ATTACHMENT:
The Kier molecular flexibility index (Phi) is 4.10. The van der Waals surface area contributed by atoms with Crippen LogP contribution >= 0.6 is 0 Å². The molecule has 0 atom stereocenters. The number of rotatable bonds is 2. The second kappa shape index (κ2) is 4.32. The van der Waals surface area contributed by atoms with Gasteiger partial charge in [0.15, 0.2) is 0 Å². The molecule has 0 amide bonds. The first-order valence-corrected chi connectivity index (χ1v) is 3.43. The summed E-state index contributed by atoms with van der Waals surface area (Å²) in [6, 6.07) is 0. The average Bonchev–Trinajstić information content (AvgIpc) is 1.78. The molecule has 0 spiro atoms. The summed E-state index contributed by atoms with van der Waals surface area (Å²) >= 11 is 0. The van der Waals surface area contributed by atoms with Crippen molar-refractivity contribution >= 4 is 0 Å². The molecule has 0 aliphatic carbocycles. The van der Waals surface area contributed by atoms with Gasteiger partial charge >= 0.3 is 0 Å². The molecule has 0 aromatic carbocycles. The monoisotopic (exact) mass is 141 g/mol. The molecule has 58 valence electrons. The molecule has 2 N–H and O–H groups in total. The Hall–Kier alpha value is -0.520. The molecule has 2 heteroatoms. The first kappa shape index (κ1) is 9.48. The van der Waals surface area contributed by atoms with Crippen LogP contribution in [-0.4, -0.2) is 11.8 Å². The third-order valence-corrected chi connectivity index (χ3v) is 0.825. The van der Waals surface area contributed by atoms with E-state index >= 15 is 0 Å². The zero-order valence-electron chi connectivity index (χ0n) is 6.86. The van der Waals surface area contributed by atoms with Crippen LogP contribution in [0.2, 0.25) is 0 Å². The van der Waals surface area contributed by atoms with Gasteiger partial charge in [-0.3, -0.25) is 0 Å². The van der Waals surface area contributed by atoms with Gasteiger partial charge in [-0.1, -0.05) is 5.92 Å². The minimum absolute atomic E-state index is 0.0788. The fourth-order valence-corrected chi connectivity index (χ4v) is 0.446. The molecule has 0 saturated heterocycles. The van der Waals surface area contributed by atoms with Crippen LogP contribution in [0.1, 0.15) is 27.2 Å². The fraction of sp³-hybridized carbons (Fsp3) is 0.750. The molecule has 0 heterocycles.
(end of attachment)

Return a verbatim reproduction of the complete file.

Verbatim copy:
The Kier molecular flexibility index (Phi) is 4.10. The van der Waals surface area contributed by atoms with Crippen LogP contribution >= 0.6 is 0 Å². The molecule has 0 atom stereocenters. The number of rotatable bonds is 2. The second kappa shape index (κ2) is 4.32. The van der Waals surface area contributed by atoms with Gasteiger partial charge in [0.15, 0.2) is 0 Å². The molecule has 0 amide bonds. The first-order valence-corrected chi connectivity index (χ1v) is 3.43. The summed E-state index contributed by atoms with van der Waals surface area (Å²) in [6, 6.07) is 0. The average Bonchev–Trinajstić information content (AvgIpc) is 1.78. The molecule has 0 spiro atoms. The summed E-state index contributed by atoms with van der Waals surface area (Å²) >= 11 is 0. The van der Waals surface area contributed by atoms with Crippen molar-refractivity contribution >= 4 is 0 Å². The molecule has 0 aliphatic carbocycles. The van der Waals surface area contributed by atoms with Gasteiger partial charge >= 0.3 is 0 Å². The molecule has 0 aromatic carbocycles. The monoisotopic (exact) mass is 141 g/mol. The molecule has 58 valence electrons. The molecule has 2 N–H and O–H groups in total. The Hall–Kier alpha value is -0.520. The molecule has 2 heteroatoms. The first kappa shape index (κ1) is 9.48. The van der Waals surface area contributed by atoms with Crippen LogP contribution in [-0.4, -0.2) is 11.8 Å². The third-order valence-corrected chi connectivity index (χ3v) is 0.825. The van der Waals surface area contributed by atoms with E-state index >= 15 is 0 Å². The zero-order valence-electron chi connectivity index (χ0n) is 6.86. The van der Waals surface area contributed by atoms with Crippen LogP contribution in [0.2, 0.25) is 0 Å². The van der Waals surface area contributed by atoms with Gasteiger partial charge in [-0.3, -0.25) is 0 Å². The van der Waals surface area contributed by atoms with Gasteiger partial charge in [-0.1, -0.05) is 5.92 Å². The minimum absolute atomic E-state index is 0.0788. The fourth-order valence-corrected chi connectivity index (χ4v) is 0.446. The molecule has 0 saturated heterocycles. The van der Waals surface area contributed by atoms with Crippen LogP contribution in [0.1, 0.15) is 27.2 Å². The fraction of sp³-hybridized carbons (Fsp3) is 0.750. The molecule has 0 heterocycles.